NewsLocal News


Rep. Duncan Hunter announces resignation days after guilty plea

ducan hunter court sketches.jpg
ducan hunter court sketches_2.jpg
Rep. Duncan Hunter set to be arraigned
Posted at 2:15 PM, Dec 06, 2019
and last updated 2019-12-06 20:09:09-05

SAN DIEGO (KGTV) — Days after pleading guilty to misusing campaign funds, Congressman Duncan Hunter has announced he will resign from Congress.

Hunter, who represented the 50th District, pleaded guilty Tuesday to a federal charge of conspiracy to misuse campaign funds for personal use. Though after the plea, it wasn't clear if the embattled Congressman would resign.

“Shortly after the Holidays I will resign from Congress. It has been an honor to serve the people of California’s 50th District, and I greatly appreciate the trust they have put in me over these last 11 years," Rep. Hunter said in a statement Friday.

RELATED: Rep. Duncan Hunter pleads guilty to conspiracy to misuse campaign funds

Hunter faces a possible five-year prison sentence and a $250,000 fine when he is sentenced March 17.

Friday was the last day for Hunter to resign in time to force a special election. The timing of his decision now leaves the door open for Gov. Gavin Newsom to leave the seat vacant until after the 2020 election. Newsom can also still choose to proceed with a special election or consolidate the special election with a regularly scheduled election, such as the March 2020 Primary.

Under California law, Newsom has 14 calendar days after a vacancy occurs to call for a special election, which must then be held within 140 days. Per Hunter's statement, a specific date of resignation wasn't given.

RELATED: Who could take of the 50th District after Hunter's guilty plea

Newsom told 10News that California has already had two special elections in the past two weeks, but that they would try to "avoid redundancy."

"We’d make that determination and the law is pretty prescriptive in terms of making a determination in a very prescribed period of time," Gov. Newsom said Wednesday. "Obviously the one focal point always is to avoid redundancy, to avoid waste as it relates to a cost to taxpayers and fatigue of having election after election. Our goal is to always line them up with existing elections to the extent legally possible."

The San Diego County Registrar's Office tells 10News the longer Hunter waits, the more complex it could make the March election process.

The Congressman said earlier this week he had decided to take a plea deal for the sake of his family. Hunter's wife and former campaign treasurer, Margaret, has already admitted to her role in the finance scandal and faces five years in federal custody and a fine of up to $250,000. She is set to be sentenced in April.

RELATED: Reaction to Rep. Duncan Hunter's plea change

Prosecutors alleged Hunter and his wife went on expensive family trips and made several other improper purchases over the course of six years. Supposed campaign-related events were planned around the family outings to justify using the funds. He and his wife were facing criminal charges including wire fraud, conspiracy and falsification of records ahead of a Jan. 22 court date.

Before changing his plea, Hunter continued to maintain his innocence and accused the U.S. Attorney's Office of making a politically motivated case against him, saying two prosecutors were supporters of then-Democratic presidential frontrunner Hillary Clinton.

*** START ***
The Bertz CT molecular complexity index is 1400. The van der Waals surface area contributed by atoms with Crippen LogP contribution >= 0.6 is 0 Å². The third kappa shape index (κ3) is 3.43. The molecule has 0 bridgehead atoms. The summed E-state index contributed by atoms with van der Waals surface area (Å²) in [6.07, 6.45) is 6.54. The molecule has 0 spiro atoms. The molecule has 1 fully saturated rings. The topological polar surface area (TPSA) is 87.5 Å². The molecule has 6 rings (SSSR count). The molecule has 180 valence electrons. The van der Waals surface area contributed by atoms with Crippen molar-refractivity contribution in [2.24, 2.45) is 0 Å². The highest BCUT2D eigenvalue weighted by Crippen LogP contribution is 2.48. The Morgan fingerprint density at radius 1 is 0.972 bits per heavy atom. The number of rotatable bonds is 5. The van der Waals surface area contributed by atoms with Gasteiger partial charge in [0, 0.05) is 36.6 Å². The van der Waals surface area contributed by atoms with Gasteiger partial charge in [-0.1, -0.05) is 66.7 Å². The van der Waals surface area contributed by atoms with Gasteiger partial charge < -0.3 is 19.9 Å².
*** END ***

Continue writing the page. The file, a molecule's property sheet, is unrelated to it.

Hunter had planned to seek another term in the November 2020 election. He was re-elected last November with 51.7 percent of the vote despite being indicted in the case just three months prior.

Hunter, a Republican from Alpine, was first elected in 2008. He succeeded his father, Duncan Hunter Sr., who had held the seat for 28 years.

-- Hunter supports Gallagher, Trump amid Navy review controversy
-- Hunter continues to fight one year after indictment
-- TIMELINE: Campaign spending probe against Hunter

Currently, three Republicans — former city council member Carl DeMaio, former member of Congress Darrell Issa, and State Senator Brian Jones — and Democrat Ammar Campa-Najjar are vying to be the district's next representative.

After Hunter's announcement, DeMaio blasted the Congressman and called the timing of his decision "an intentional effort to manipulate the election timetable."

“By intentionally delaying his resignation past the deadline for the calling of a Special Election, Congressman Duncan Hunter is silencing the voice of the voters of the 50th District for a full year in Congress. The voters of the 50th District deserve having their voice back in Congress as soon as possible and only a Special Election can give the voters a voice again," DeMaio said in a statement. "I urge Congressman Hunter to reconsider the timing of his resignation to provide a better and more expeditious transition of his office.”

Campa-Najjar only said that his campaign was ready for the "early phases of this election."

“Our campaign is full speed ahead and ready to take our working class, commonsense, country over party message to Congress. I actually live in this district — so as the only leading candidate who can actually vote in this race, I’m confident that we will outperform in the early phases of this election and go on to win the general election. I’ll stack my lived working-class experience against the other coastal elitist, millionaire candidates any day," Campa-Najjar's statement read.

-- Motion: Hunter spent campaign funds on "desire for intimacy"
-- Hunter's wife pleads guilty in federal case